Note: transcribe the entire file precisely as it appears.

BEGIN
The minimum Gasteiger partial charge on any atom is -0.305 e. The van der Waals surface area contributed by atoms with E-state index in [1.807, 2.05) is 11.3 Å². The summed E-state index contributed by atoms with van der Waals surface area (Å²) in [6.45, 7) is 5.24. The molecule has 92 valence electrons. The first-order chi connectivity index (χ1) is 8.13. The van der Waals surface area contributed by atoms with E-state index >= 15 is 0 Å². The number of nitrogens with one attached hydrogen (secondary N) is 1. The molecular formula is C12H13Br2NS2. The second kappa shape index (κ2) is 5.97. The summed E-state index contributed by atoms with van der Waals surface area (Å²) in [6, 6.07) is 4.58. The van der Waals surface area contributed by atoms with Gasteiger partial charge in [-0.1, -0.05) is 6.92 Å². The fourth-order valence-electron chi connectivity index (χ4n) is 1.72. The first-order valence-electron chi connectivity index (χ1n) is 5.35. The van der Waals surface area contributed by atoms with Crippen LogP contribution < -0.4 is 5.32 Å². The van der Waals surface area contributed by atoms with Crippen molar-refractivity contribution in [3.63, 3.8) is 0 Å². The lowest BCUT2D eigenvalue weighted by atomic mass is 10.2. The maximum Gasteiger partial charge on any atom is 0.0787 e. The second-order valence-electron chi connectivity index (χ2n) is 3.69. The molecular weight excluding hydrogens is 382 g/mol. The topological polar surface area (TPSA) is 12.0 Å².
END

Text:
The minimum Gasteiger partial charge on any atom is -0.305 e. The van der Waals surface area contributed by atoms with E-state index in [1.807, 2.05) is 11.3 Å². The summed E-state index contributed by atoms with van der Waals surface area (Å²) in [6.45, 7) is 5.24. The molecule has 92 valence electrons. The first-order chi connectivity index (χ1) is 8.13. The van der Waals surface area contributed by atoms with E-state index >= 15 is 0 Å². The number of nitrogens with one attached hydrogen (secondary N) is 1. The molecular formula is C12H13Br2NS2. The second kappa shape index (κ2) is 5.97. The summed E-state index contributed by atoms with van der Waals surface area (Å²) in [6, 6.07) is 4.58. The van der Waals surface area contributed by atoms with Gasteiger partial charge in [-0.1, -0.05) is 6.92 Å². The fourth-order valence-electron chi connectivity index (χ4n) is 1.72. The first-order valence-electron chi connectivity index (χ1n) is 5.35. The van der Waals surface area contributed by atoms with Crippen LogP contribution < -0.4 is 5.32 Å². The van der Waals surface area contributed by atoms with Crippen molar-refractivity contribution in [3.63, 3.8) is 0 Å². The lowest BCUT2D eigenvalue weighted by atomic mass is 10.2. The maximum Gasteiger partial charge on any atom is 0.0787 e. The second-order valence-electron chi connectivity index (χ2n) is 3.69. The molecular weight excluding hydrogens is 382 g/mol. The topological polar surface area (TPSA) is 12.0 Å².